Last winter I made the reasonable college junior decision to start applying for summer internships. Last spring I was ignored and rejected, a lot. Last summer I moved to New York City on a whim.
I took an unpaid internship at a mid-tier music production company. Now for those of us who do not know all the technical terms, unpaid internships are ethically questionable at best. When people are terrified of not having an income, they will work for a recommendation, a line in a résumé, even Trident Layers.
As a person pursuing music professionally you may be wondering, “How is he going to panhandle enough change to fight the impending harshness of winter?” and I respond with Theodore Roosevelt.
“Nothing in the world is worth having or worth doing unless it means effort, pain, difficulty,” said Roosevelt in Des Moines, Iowa in 1910. “I have never in my life envied a human being who led an easy life. I have envied a great many people who led difficult lives and led them well.”
So in true Teddy Roosevelt, pick yourself up by your bootstraps fashion, I quit after 3 weeks. The cold-blooded competitive world of the popular music industry had left me defeated. It was either that or the K-pop. I immediately set my sights on new horizons and got lucky.
After countless online applications and a record low brought on by an Olive Garden job application rejection, I get a call from Looplabs.
Looplabs is a new website for creating music. It is a small dedicated team of coders and musicians with a lot of ambition and potential. I would like to think that if you had a magic wand to transform humans into complex organizations, my new self would look a little bit like Looplabs. This idea is both ridiculous and imperative.
See, if the mid-tier music production company were a human he would be short, balding, greasy and generally unpleasant. Where you place your time and effort should be a reflection of you and your vocational goals, not Danny DeVito.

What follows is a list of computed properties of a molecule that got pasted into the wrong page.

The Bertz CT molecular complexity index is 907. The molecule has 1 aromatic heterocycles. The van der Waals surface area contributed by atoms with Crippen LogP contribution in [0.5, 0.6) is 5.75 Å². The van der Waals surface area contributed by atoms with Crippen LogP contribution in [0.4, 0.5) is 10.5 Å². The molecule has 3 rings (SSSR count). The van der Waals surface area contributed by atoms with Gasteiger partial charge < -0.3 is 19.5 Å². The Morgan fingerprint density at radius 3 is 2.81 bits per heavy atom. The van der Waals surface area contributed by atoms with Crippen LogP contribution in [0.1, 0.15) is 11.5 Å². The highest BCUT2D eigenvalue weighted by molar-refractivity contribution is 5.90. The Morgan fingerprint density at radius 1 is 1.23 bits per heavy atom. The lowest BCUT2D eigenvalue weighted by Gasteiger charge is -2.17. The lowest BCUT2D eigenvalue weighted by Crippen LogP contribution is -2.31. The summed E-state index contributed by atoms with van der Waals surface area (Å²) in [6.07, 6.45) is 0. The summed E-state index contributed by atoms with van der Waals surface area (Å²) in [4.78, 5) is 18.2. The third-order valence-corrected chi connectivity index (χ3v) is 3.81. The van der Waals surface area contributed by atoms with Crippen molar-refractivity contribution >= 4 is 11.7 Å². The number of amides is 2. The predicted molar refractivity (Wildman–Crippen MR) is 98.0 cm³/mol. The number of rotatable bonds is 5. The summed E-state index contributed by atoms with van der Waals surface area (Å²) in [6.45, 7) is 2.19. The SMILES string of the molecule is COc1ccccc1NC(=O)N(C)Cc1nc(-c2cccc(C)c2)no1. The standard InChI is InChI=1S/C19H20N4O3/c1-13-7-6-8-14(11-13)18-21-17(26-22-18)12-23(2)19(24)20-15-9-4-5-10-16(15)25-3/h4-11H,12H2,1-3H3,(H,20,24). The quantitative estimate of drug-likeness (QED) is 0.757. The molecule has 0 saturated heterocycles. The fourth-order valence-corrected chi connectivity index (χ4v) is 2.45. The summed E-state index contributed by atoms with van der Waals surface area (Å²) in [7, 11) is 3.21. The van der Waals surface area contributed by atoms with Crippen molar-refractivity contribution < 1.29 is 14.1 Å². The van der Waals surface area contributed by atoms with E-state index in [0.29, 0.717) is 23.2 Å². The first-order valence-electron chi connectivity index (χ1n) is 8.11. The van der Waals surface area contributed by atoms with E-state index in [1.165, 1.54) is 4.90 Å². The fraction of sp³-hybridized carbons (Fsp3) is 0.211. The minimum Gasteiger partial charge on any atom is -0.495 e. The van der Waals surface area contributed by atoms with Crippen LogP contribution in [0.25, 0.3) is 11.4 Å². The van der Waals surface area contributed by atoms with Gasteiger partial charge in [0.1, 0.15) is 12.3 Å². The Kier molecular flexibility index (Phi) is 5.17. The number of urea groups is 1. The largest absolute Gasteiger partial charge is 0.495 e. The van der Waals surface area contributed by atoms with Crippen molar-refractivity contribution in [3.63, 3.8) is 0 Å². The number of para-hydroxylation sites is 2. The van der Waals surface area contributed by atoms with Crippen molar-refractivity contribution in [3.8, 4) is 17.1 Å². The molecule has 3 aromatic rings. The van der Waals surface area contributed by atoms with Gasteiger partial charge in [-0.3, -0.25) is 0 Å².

Too often today employment relationships are one-sided: The employer sits in his ivory tower and the college students weep. But if you have not already heard, let me be the first to tell you that you are not entitled to like what you do. You can work at company that looks like Danny DeVito your entire life and still be unhappy.
Fortunately I got to work in a place where my ideas were valued, I did not have to marginalize my ethical principles or beliefs, and I felt good about the work I was doing. The goal of Looplabs is to create an online community of music makers, and this made all the difference. The existing paradigm that music is made after years of careful study is holding to not necessarily be true. Creative expression can and should come from everyone, Looplabs is just designing tools to make it easier for people. Caring about and taking an interest in your work is not generally taught in the public school curriculum, so naturally this feeling came as a shock.
I feel an overwhelming desire to share music with the people around me and the Looplabs team shares the sentiment. I began writing the Sounds of Meadville series for the express purpose of letting as many people as possible know about the active musical community at our school. Similarly Looplabs aims to create and foster musical community, but on a larger scale.
Panhandling certainly is not out of the question yet, but for the time being I will be supporting the growth of music and its community at Allegheny.